The Muster Drill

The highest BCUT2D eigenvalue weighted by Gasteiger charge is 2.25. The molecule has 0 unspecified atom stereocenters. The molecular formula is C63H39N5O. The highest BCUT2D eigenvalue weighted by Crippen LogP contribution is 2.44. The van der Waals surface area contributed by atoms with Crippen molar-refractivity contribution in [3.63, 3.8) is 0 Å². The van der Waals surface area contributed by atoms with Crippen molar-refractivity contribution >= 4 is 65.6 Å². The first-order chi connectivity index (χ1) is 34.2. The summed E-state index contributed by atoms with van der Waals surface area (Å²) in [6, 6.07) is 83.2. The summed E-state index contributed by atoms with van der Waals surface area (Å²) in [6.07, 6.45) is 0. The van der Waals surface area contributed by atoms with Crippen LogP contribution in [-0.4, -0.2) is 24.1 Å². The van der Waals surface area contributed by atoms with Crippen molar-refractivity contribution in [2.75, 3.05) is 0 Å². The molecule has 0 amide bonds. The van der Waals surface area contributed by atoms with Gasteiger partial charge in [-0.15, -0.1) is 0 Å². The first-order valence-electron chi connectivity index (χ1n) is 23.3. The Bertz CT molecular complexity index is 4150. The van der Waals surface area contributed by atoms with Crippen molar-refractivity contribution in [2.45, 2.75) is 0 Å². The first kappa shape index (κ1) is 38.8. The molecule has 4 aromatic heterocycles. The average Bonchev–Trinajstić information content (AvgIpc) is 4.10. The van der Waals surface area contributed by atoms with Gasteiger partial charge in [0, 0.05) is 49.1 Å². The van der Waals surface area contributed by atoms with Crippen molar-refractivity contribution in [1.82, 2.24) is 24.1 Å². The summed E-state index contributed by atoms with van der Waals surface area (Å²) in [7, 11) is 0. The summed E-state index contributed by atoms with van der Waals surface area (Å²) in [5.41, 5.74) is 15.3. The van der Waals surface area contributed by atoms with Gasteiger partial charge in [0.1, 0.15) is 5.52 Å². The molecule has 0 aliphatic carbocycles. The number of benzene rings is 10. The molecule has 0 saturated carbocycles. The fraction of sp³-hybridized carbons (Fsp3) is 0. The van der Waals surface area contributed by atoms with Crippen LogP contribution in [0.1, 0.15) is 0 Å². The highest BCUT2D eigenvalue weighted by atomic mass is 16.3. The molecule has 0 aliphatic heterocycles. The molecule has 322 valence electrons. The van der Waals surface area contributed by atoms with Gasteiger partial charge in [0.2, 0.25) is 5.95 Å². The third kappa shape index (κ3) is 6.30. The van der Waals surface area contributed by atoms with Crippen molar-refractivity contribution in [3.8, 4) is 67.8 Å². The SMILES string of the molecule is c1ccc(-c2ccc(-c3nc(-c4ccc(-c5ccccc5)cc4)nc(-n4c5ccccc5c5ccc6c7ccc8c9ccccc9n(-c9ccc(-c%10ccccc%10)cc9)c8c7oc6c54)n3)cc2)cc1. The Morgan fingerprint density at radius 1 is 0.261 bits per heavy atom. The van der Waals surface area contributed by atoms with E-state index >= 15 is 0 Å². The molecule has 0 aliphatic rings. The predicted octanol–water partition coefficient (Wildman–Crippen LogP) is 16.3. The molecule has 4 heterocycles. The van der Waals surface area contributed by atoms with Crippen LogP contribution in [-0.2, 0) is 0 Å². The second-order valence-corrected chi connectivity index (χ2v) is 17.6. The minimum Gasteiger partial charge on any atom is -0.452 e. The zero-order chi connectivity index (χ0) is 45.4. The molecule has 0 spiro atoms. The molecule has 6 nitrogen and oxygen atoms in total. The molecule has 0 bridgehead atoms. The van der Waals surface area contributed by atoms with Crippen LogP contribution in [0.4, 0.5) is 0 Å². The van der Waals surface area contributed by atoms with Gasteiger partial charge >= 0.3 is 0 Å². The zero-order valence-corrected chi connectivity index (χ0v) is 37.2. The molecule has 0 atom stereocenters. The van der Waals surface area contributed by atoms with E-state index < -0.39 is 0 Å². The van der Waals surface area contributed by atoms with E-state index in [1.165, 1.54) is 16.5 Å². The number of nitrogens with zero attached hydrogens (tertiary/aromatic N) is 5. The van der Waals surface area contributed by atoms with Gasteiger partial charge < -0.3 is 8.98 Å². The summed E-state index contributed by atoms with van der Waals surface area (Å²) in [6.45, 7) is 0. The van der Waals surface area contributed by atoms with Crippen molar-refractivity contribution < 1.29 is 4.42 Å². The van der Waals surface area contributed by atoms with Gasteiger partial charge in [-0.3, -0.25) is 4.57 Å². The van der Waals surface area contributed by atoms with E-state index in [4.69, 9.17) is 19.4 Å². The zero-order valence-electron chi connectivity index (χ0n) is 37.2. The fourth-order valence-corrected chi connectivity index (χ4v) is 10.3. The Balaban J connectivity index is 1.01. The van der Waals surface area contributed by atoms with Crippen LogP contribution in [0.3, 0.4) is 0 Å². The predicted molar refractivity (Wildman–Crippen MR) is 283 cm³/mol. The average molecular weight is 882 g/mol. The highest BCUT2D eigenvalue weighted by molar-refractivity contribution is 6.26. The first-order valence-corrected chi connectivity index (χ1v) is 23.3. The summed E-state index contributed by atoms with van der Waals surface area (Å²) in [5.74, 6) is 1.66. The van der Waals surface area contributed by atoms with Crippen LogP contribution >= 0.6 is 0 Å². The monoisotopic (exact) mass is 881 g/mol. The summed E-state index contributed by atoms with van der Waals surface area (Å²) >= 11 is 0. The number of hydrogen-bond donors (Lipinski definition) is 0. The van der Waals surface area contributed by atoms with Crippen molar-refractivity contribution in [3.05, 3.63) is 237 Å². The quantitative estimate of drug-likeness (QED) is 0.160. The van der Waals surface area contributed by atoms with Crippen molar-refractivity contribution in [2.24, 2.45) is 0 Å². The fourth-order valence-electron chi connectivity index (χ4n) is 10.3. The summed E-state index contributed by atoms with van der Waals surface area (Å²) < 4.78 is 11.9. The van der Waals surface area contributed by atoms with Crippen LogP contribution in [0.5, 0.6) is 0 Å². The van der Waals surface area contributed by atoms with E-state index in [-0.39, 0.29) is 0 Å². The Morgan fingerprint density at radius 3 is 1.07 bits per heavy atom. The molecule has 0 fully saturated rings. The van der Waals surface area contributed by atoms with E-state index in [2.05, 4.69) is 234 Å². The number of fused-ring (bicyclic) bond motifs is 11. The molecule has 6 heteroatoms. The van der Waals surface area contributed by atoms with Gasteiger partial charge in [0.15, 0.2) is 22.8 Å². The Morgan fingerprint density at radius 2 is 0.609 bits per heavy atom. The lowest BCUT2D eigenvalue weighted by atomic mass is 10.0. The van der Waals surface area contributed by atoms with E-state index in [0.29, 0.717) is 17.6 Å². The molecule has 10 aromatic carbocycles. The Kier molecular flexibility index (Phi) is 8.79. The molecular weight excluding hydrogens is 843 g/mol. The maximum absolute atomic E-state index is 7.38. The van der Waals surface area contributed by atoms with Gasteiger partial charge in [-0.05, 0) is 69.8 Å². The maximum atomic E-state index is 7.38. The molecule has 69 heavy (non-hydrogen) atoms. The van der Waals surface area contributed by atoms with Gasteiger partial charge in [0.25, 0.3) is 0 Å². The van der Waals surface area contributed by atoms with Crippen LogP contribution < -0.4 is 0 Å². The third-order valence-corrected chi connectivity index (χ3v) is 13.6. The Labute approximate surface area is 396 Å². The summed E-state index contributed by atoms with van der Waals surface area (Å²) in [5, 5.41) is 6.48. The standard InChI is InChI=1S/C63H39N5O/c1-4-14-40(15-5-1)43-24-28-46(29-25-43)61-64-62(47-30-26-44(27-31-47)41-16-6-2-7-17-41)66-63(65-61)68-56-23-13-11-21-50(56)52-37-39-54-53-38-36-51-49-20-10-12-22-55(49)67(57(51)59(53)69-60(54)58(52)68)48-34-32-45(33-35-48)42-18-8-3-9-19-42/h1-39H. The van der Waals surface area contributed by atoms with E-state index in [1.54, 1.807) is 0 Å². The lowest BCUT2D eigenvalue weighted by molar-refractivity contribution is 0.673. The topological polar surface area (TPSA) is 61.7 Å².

Given the Costa Concordia tragedy, I will open with a few comments on the importance of the muster drill. As a former holder of a US Coast Guard Masters License I have observed these drills with a critical eye. In recent years I have cruised on Crystal, Oceania and Silversea and all ships had full muster drills prior to departure. Having only been aboard only a few hours, the muster drill gives the passenger the opportunity to locate their life jackets, get familiar with them and become knowledgeable with the location and procedures of the life-boat stations. A critical aspect of the drill is that the crew station themselves on the stairways and hallways to give directions to the passengers. Since everyone is wearing a life jacket, the crew ware brightly colored hats which distinguish them from the passengers. The crew on Crystal and Silversea took their duties seriously and were easily identifiable by their hats. On Oceania the crew were more casual about wearing their caps and often grouped together chatting. On our trans-Atlantic on the Whisper last spring the crew was superb in performing their responsibilities, but once on deck the muster officer in charge did not wear easily identifiable clothing or headgear. With his uniform covered by his life jacket he looked like any other passenger. I spoke with him latter and he felt that his hand-held radio on his belt ( where I have my cell phone ) distinguished him from the passengers. In a crisis environment the passengers would not have known which individual was in command. The ships officers need to be required to be easily identifiable, and if they object, the cruise lines should have them replaced.
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